4. Richmond helps cover many of the unforeseen expenses of studying abroad.

It’s becoming more commonplace for colleges to tell you that financial aid and scholarships go abroad with you (though be warned that this is rarely true for short-term programs, which often carry significant additional expense). But what often prohibits students from studying abroad (or makes it a much more expensive proposition than families expect) are all of the additional costs that pile up. What are the fees for a spring break excursion or short-term program? At Richmond, many of these short-term opportunities are subsidized by the University, and scholarships and grants are widely available. What about general fees for a semester abroad, transfer of credit, etc.? There are no additional fees for any of Richmond’s 75+ exchange programs. Have you thought about room and board? If you receive financial aid or scholarship for room and board, Richmond will give you that money to apply to your living expenses abroad; in destinations where the cost of living is significantly higher than Richmond’s room and board, we generally procure housing subsidized at Richmond rates, so costs are comparable to a semester here. Does your health insurance cover you abroad? Richmond pays for comprehensive international health insurance for every student studying abroad. What about airfare? Every Richmond student going on an exchange program gets a travel stipend ranging from $600-$1200, depending on where you’re headed. Passport and visa fees? It costs $165 to get a U.S. passport, and some countries’ student visa fees can run as high as $800; Richmond covers these costs for all students. And field trips or cultural opportunities abroad? While Richmond won’t pay for you to backpack across Europe (or any other continent), we do have the funding to reimburse every student for up to $500 in academic or cultural experiences per semester abroad – this can cover anything from field trips to museum visits to performing arts events.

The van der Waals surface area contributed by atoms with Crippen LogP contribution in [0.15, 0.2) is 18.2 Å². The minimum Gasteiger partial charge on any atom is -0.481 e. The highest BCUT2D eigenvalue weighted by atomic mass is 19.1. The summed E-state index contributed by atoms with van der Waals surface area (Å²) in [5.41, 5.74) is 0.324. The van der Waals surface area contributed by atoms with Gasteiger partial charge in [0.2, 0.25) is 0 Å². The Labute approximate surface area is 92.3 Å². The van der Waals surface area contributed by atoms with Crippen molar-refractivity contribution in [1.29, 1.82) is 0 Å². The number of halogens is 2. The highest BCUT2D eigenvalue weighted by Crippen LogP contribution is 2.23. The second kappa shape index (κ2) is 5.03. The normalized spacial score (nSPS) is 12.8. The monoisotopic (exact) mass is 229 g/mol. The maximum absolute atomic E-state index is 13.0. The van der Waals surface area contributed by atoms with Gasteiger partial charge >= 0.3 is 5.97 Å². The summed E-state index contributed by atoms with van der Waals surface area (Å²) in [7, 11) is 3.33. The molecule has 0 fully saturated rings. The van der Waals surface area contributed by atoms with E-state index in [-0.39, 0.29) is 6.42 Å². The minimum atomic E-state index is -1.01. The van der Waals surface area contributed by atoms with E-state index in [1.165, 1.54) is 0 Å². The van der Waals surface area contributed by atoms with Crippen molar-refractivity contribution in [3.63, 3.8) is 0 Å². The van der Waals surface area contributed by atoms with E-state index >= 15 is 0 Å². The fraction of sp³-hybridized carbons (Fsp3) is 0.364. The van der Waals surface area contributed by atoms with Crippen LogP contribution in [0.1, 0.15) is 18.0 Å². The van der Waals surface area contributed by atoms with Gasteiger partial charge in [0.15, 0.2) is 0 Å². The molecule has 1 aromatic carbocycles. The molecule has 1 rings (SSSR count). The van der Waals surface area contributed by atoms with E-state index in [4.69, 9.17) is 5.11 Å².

When you consider all these extra expenses, you’re typically talking about thousands of dollars that many people don’t realize will part of the cost of studying abroad. One reason so many Richmond students are able to study abroad for a full semester or year is that many of these costs are, in effect, covered by the University.

5. Richmond is focused on international education, not just study abroad.

As a Richmond student, you’ll receive a global education, whether or not you actually go abroad. Your professors will bring global perspective to your major field (in fact, we have international scholars, both tenured and visiting, that teach in a majority of our academic departments). 1 in 10 of your classmates will be an international citizen. You’re virtually guaranteed to take at least one class in the Carole Weinstein International Center, which is the hub of globalization on campus – and if you don’t, you’ll still enjoy global cuisine in the Passport Café. At Richmond, international education is woven into the fabric of the university – academically, residentially, socially – and for this reason, along with the unique strength of our study abroad programs, Richmond provides one of the most powerful global experiences you’ll find among U.S. universities.

Tags: Why Richmond? Hot Topics

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Tom NicholasTom Nicholas
Senior Assistant Director of Admission 

A Richmond alumnus (Class of 2007), Tom has been working and blogging for the Office of Admission since he graduated. He loves his alma mater and the city that shares its name.

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Beth Anne SpachtBeth Anne Spacht
Assistant Director of Admission

Beth Anne was a double major at Richmond (English and Latin American & Iberian Studies) and now enjoys helping prospective students discover the best of her alma mater.